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Green Bay defeats Montana State 54-53 in OT



BOZEMAN, Mont. (AP) — Noah Reynolds had 19 points in Green Bay’s 54-53 overtime victory over Montana State on Monday night.

Reynolds also had seven rebounds for the Phoenix (2-2). He scored three of Green Bay’s five points in the extra period. Preston Ruedinger scored nine points and added six rebounds. Amari Jedkins was 3 of 5 shooting and 1 of 3 from the free throw line to finish with seven points.

The Bobcats (2-2) were led in scoring by Robert Ford III, who finished with 26 points, 13 rebounds and seven steals. Ford sank two free throws with 8 seconds remaining to send the game to OT tied at 49. Brian Goracke added 14 points for Montana State. In addition, Sam Lecholat had six points, two steals and two blocks.



The Associated Press created this story using technology provided by Data Skrive and data from Sportradar.

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Imagination Library expands across Montana, Governor's Office announces • Daily Montanan



Imagination Library expands across Montana, Governor's Office announces • Daily Montanan

Imagination Library of Montana celebrated the statewide expansion earlier this summer of the program providing free books to children.

An initiative of First Lady Susan Gianforte, Imagination Library of Montana is a partner of Dolly Parton’s Imagination Library. The Governor’s Office announced in June the growth of the nonprofit that boosts early childhood literacy.

“It is exciting to see how Imagination Library continues to spread across Montana and inspire a love of reading in our state’s youngest readers,” First Lady Gianforte said in a statement. “Our local partners have done a fantastic job helping families get enrolled and spreading the word that this program is available to all Montana children up to age 5.

“I look forward to seeing its continued growth and impact.”

(Screenshot of video from United Way of Missoula County)

The program provides a free book each month to any child up to 5 who registers for the program.

“Prior to launching the initiative, the program was only available in some Montana counties and approximately 9,500 Montana children were enrolled,” said a news release from the Governor’s Office. “Today, Imagination Library of Montana has 63 local program partners in all 56 counties serving nearly 24,000 of the state’s eligible children.”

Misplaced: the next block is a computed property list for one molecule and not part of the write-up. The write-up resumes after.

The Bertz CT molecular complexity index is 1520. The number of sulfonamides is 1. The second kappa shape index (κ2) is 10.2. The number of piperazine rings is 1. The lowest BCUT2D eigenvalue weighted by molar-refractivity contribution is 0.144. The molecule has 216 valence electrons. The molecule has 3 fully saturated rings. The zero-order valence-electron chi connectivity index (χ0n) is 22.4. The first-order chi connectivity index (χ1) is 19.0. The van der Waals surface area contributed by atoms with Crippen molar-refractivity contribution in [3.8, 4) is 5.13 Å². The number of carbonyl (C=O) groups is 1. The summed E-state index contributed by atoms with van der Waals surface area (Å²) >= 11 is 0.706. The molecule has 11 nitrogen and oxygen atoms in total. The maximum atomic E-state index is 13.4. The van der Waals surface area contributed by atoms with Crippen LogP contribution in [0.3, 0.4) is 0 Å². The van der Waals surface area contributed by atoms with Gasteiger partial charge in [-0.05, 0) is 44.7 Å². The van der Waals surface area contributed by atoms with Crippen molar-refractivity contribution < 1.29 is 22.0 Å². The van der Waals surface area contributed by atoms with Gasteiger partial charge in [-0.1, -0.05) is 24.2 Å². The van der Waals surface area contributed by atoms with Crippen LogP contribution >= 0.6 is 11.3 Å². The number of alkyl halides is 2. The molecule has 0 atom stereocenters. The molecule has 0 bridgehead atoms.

It said Montana is the 16th state to take the program statewide. The news release said the program is part of the Dollywood Foundation, a nonprofit that has gifted more than 200 million free books in the U.S., Canada, the United Kingdom, Australia and Ireland.

The Imagine Library mails more than 2 million “high-quality, age-appropriate books” each month, said the news release.

“Dolly envisioned creating a lifelong love of reading and inspiring children to Dream More, Learn More, Care More and Be More. The program has been widely researched, and results demonstrate its positive impact on early childhood development and literacy skills,” said the news release. “Boosting literacy to empower more Montana children and promoting and expanding access to STEM education, particularly for girls and students in our rural communities, are our First Lady’s chief initiatives.”


United Way of Missoula County announced this month it had delivered its 300,000th book through the Imagination Library program after opening in 2015. It operates in Missoula and Mineral counties and helped launch the program in Ravalli County.

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Montana No-Tillers Receive Conservation Award



Montana No-Tillers Receive Conservation Award

Wickens Salt Creek Ranch of Hilger has been selected as the recipient of the 2024 Montana Leopold Conservation Award.